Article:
NASA Astrophysics Data System (ADS)

    Stock, G. M.; Collins, B. D.; Martel, S. J.; Sas, R. J.

    2012-04-01

    Yosemite National Park is a glaciated granitic landscape dominated by sheeting (exfoliation) joints, opening-mode rock factures that form (sub)parallel to topographic surfaces. Recent work indicates that tensile stresses perpendicular to the topographic surface are necessary for sheeting joints to form and grow, and that topographic curvature plays a critical role in this process. Numerous rock falls from the walls of Yosemite Valley detach along sheeting joints. Analyses of recent rock falls using terrestrial laser scanning data indicate that interactions between evolving topography, rock erosion, and local and regional stress fields are primary factors promoting these failures. Researchers have hypothesized that rock falls stemming from sheeting failures occur in response to stress relief following deglaciation. Yosemite Valley provides an ideal setting to test this hypothesis, as deglaciation following the Last Glacial Maximum (LGM) essentially reset the talus record of rock falls. Precise measurements of talus volumes beneath the major cliffs show that these volumes, normalized by their respective contributing cliff areas, are greater beneath cliffs that were not extensively glaciated during the LGM than beneath cliffs that were extensively glaciated. The widespread presence of intact glacial polish below glacial trimlines indicates that postglacial rock falls have been most common from near the valley rim, where local curvatures, joint apertures, and degree of weathering are greatest. Both sets of observations indicate that glacial debuttressing probably is not a significant driver of sheeting failures in Yosemite Valley. Thus, the failures that continue to occur must result primarily from other processes. Many sheeting-failure rock falls occur in response to precipitation and freezing events, but many others do not, hinting at more subtle triggers. Such triggers can include chemical weathering of crack tips, failure of rock bridges, and sub-critical crack growth. Our monitoring of a rock flake partially detached along a sheeting joint demonstrates that thermal stresses may also be important. The instrumented flake deforms on both diurnal and annual timescales in response to changes in temperature and solar radiation. Cyclic deformation may induce cracking and crack propagation at the margins of sheeting joints, progressively destabilizing partially detached flakes to the point of failure. Sheeting-failure rock falls in Yosemite Valley commonly are time-dependent. A fifteen-month-long series of rock falls from the Rhombus Wall in 2009-2010 involved at least fifteen distinct but spatially clustered rock falls that radiated outward on the cliff face from an initial failure point. The progressive nature of these failures likely involved stress redistributions accompanying propagation of sheeting joints behind the cliff face. Mechanical analyses indicate first that tensile stresses should occur perpendicular to the cliff face and open sheeting joints, and second that sheeting joints should propagate parallel to a cliff face from areas of stress concentrations such as overhangs. Thus, as a region of failure spreads across a cliff face, stress concentrations along its margin will spread with it, promoting further crack propagation and rock falls. This process, along with specific environmental triggers, drives sheeting-failure rock falls long after glacial erosion sets the modern topography and associated stress fields.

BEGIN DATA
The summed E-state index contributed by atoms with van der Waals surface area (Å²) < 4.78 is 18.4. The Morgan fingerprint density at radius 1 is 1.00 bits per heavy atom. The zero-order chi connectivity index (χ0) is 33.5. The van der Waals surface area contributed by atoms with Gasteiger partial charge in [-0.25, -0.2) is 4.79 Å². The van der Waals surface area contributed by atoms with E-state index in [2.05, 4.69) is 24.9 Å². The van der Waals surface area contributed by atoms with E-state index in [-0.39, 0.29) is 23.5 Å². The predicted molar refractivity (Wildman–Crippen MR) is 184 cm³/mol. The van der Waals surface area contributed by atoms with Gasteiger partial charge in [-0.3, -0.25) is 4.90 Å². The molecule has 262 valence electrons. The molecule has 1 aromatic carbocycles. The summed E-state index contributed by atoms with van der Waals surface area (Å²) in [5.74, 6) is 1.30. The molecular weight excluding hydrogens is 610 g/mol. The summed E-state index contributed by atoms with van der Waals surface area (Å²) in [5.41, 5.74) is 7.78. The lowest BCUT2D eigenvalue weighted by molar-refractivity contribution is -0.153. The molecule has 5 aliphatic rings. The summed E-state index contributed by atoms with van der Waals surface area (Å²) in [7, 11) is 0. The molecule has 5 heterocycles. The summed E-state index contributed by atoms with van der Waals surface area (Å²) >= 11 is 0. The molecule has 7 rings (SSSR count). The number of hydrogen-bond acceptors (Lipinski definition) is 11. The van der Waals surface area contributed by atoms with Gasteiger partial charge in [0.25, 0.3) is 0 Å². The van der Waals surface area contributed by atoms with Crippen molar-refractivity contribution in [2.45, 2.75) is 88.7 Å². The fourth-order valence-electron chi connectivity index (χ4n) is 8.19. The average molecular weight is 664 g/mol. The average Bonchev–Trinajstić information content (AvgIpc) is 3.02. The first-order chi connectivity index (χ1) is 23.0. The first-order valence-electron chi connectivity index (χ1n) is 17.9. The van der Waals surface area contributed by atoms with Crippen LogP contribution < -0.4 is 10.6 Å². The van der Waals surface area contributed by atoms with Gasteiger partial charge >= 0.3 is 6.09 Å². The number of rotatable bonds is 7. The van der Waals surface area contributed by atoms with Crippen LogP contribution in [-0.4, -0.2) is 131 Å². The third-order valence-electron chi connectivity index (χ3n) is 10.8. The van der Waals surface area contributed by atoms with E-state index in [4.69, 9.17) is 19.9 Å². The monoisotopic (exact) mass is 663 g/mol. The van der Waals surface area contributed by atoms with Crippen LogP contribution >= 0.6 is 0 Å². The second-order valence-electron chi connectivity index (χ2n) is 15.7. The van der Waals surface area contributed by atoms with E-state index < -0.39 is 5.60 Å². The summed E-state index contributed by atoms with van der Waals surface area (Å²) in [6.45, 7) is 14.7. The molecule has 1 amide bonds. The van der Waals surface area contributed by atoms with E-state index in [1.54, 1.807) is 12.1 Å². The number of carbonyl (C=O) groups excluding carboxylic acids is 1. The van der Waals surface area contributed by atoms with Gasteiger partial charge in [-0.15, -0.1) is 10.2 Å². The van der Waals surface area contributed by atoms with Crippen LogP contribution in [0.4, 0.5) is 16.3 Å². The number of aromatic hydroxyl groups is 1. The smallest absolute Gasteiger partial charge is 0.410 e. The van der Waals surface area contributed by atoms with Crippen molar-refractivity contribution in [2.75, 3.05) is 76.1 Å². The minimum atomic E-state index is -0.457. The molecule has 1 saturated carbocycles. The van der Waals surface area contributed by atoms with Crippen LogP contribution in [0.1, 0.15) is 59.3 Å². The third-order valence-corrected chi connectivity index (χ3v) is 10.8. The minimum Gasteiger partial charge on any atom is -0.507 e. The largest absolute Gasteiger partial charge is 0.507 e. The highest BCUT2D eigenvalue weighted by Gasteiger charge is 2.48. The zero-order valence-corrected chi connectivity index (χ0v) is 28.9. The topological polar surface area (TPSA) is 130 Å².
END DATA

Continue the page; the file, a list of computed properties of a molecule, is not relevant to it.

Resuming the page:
20. NASA Space Weather Center Services: Potential for Space Weather Research

    NASA Technical Reports Server (NTRS)

    Zheng, Yihua; Kuznetsova, Masha; Pulkkinen, Antti; Taktakishvili, A.; Mays, M. L.; Chulaki, A.; Lee, H.; Hesse, M.

    2012-01-01

    The NASA Space Weather Center's primary objective is to provide the latest space weather information and forecasting for NASA's robotic missions and its partners and to bring space weather knowledge to the public. At the same time, the tools and services it possesses can be invaluable for research purposes. Here we show how our archive and real-time modeling of space weather events can aid research in a variety of ways, with different classification criteria. We will list and discuss major CME events, major geomagnetic storms, and major SEP events that occurred during the years 2010 - 2012. Highlights of major tools/resources will be provided.